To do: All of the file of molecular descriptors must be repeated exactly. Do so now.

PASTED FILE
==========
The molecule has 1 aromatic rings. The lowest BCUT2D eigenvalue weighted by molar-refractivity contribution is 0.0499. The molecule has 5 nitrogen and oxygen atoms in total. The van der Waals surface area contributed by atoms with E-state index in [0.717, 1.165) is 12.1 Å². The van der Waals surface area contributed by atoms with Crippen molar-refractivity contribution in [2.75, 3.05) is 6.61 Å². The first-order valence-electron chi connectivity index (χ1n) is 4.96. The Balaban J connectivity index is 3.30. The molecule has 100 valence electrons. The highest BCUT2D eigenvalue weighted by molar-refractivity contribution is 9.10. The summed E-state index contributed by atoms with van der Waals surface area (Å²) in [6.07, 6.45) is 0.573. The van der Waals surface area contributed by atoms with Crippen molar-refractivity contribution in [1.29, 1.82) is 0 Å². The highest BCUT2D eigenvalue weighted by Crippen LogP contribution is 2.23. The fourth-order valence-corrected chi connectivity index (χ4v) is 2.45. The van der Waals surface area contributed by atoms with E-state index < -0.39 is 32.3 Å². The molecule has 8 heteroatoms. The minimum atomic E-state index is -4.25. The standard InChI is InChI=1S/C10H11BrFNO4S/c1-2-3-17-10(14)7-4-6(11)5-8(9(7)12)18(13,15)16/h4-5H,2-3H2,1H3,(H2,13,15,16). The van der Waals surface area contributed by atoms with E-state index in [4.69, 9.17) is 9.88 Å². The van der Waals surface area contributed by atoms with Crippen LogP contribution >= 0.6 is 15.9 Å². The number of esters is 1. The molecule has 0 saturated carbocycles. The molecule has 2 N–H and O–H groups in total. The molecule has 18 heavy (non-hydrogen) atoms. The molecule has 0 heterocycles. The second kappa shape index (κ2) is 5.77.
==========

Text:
The molecule has 1 aromatic rings. The lowest BCUT2D eigenvalue weighted by molar-refractivity contribution is 0.0499. The molecule has 5 nitrogen and oxygen atoms in total. The van der Waals surface area contributed by atoms with E-state index in [0.717, 1.165) is 12.1 Å². The van der Waals surface area contributed by atoms with Crippen molar-refractivity contribution in [2.75, 3.05) is 6.61 Å². The first-order valence-electron chi connectivity index (χ1n) is 4.96. The Balaban J connectivity index is 3.30. The molecule has 100 valence electrons. The highest BCUT2D eigenvalue weighted by molar-refractivity contribution is 9.10. The summed E-state index contributed by atoms with van der Waals surface area (Å²) in [6.07, 6.45) is 0.573. The van der Waals surface area contributed by atoms with Crippen molar-refractivity contribution in [1.29, 1.82) is 0 Å². The highest BCUT2D eigenvalue weighted by Crippen LogP contribution is 2.23. The fourth-order valence-corrected chi connectivity index (χ4v) is 2.45. The van der Waals surface area contributed by atoms with E-state index < -0.39 is 32.3 Å². The molecule has 8 heteroatoms. The minimum atomic E-state index is -4.25. The standard InChI is InChI=1S/C10H11BrFNO4S/c1-2-3-17-10(14)7-4-6(11)5-8(9(7)12)18(13,15)16/h4-5H,2-3H2,1H3,(H2,13,15,16). The van der Waals surface area contributed by atoms with E-state index in [4.69, 9.17) is 9.88 Å². The van der Waals surface area contributed by atoms with Crippen LogP contribution >= 0.6 is 15.9 Å². The number of esters is 1. The molecule has 0 saturated carbocycles. The molecule has 2 N–H and O–H groups in total. The molecule has 18 heavy (non-hydrogen) atoms. The molecule has 0 heterocycles. The second kappa shape index (κ2) is 5.77.